villainy. Also, for a character to qualify, he has to actually BE be as unpleasant as a normal villain, enough so for the viewer to not sympathize with him. Otherwise, he's just a DesignatedVillain.'''
1st Jul '16 5:23:24 AM KingLyger
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* The Shadowbolts of Crystal Prep High School from ''WesternAnimation/MyLittlePonyEquestriaGirlsFriendshipGames'' aren't really all that antagonistic towards the heroes of Canterlot High School, save for some competitive smack-talking and bragging. Most of Crystal Prep's students are just good enough to beat the Wondercolts fairly, without any [[DickDastardlyStopsToCheat unnecessary cheating]]. If anything, they're the most antagonistic towards one of their own, the {{Anti Villain}}ous Human Twilight, than the Wondercolts. All of them are still obnoxious in their own ways to prevent any sympathy from being given to them. [[spoiler:And while they do convince Human Twilight to [[VillainSong unleash the magic]], that was more due to the toxic influence of the movie's BigBad, Principal Cinch.]]
30th Jun '16 12:23:20 PM Morgenthaler
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* In ''Film/MyCousinVinny'', the judge is ''arguably'' this. He clearly doesn't like Vinny, but his antagonism is a direct result of Vinny constantly flouting legal protocols, and his (accurate) suspicion that Vinny has been lying about his qualifications. Despite this friction, he clearly takes his job serious, and (with only one exception), he never appears to let his dislike impact how he presides over the trial.
1st Jun '16 5:57:38 AM Shadowgazer
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In any work of fiction in which the protagonist is a LoveableRogue or JustifiedCriminal or [[ClearMyName an innocent person who has been framed for a heinous crime]], the law enforcers chasing after him are inevitably going to appear unsympathetic to the audience, even if their motives are beyond reproach. The hero may even end up fighting them as much as the villain. Authority figures who have to control children (teachers, especially) also make [[SadistTeacher fine default villains]]. So do any authority figures [[PunchClockVillain whose job requires them]] [[GoodIsNotNice to be harsh]]: police officers, judges, [[DrillSergeantNasty Drill Sergeant Nasties]].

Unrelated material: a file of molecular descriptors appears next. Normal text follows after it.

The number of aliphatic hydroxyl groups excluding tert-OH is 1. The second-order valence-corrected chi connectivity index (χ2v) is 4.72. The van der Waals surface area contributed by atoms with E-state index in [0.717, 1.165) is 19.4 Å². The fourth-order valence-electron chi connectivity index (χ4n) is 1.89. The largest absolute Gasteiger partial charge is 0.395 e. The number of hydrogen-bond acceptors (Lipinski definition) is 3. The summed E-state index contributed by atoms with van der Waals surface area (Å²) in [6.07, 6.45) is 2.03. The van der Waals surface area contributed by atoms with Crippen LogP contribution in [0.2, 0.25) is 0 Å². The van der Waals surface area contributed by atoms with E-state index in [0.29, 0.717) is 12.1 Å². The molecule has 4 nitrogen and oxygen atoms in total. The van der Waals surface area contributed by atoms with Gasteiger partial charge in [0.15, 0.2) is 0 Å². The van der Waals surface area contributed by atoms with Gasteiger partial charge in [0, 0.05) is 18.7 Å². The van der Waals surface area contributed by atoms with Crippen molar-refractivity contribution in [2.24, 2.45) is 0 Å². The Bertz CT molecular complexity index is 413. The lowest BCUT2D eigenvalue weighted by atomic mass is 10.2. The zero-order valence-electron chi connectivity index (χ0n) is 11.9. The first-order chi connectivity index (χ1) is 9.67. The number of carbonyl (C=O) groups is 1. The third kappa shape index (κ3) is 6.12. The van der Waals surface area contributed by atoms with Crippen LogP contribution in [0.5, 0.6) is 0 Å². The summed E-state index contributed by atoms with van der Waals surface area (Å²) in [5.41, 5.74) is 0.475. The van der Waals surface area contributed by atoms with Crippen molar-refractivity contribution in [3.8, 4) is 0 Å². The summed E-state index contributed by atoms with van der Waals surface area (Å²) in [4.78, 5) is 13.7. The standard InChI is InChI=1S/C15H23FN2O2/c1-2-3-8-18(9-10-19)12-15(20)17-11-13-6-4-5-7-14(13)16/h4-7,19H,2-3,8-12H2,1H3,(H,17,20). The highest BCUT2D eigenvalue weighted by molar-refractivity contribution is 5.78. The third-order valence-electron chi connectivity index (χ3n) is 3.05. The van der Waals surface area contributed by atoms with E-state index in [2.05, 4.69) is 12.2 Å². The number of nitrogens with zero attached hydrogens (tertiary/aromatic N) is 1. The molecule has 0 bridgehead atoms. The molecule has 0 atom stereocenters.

to:

In any work of fiction in which the protagonist is a LoveableRogue or JustifiedCriminal or [[ClearMyName an innocent person who has been framed for a heinous crime]], the law enforcers chasing after him are inevitably going to appear unsympathetic to the audience, even if their motives are beyond reproach. The hero may even end up fighting them as much as the villain. Authority figures who have to control children (teachers, especially) also make [[SadistTeacher fine default villains]].antagonists even without being a SadistTeacher. So do any authority figures [[PunchClockVillain whose job requires them]] [[GoodIsNotNice to be harsh]]: police officers, judges, [[DrillSergeantNasty Drill Sergeant Nasties]].
26th May '16 11:02:43 AM AllenbysEyes88
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* Ocatvio on ''WesternAnimation/KingOfTheHill''. Being voiced [[InkSuitActor and modeled after]] Creator/DannyTrejo, he looks and acts like a hardened criminal, complete with tattoos and an arsenal of guns and knives. But Octavio's actually a harmless guy who occasionally helps Dale with his zany schemes, at worst committing acts of petty fraud like denting Dale's car with a crowbar or selling black market prescription drugs (which, while illegal, is justified in context).



* Ocatvio on ''WesternAnimation/KingOfTheHill''. Being voiced [[InkSuitActor and modeled after]] Creator/DannyTrejo, he looks and acts like a hardened criminal, complete with tattoos and an arsenal of guns and knives. But Octavio's actually a harmless guy who occasionally helps Dale with his zany schemes, at worst committing acts of petty fraud like denting Dale's car with a crowbar or selling black market prescription drugs.
26th May '16 11:01:55 AM AllenbysEyes88
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to:

* Ocatvio on ''WesternAnimation/KingOfTheHill''. Being voiced [[InkSuitActor and modeled after]] Creator/DannyTrejo, he looks and acts like a hardened criminal, complete with tattoos and an arsenal of guns and knives. But Octavio's actually a harmless guy who occasionally helps Dale with his zany schemes, at worst committing acts of petty fraud like denting Dale's car with a crowbar or selling black market prescription drugs.
8th Apr '16 2:58:03 PM CaptainCrawdad
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* ''Film/OverTheTop'': Mike Hawk's grandfather never delivered his wayward father's letters to him, sends him to a boarding military academy and tries to take custody of him away from his father. He comes across like an overbearing jerk, but he seems to be acting in an honest attempt to do what he feels is best for his grandson.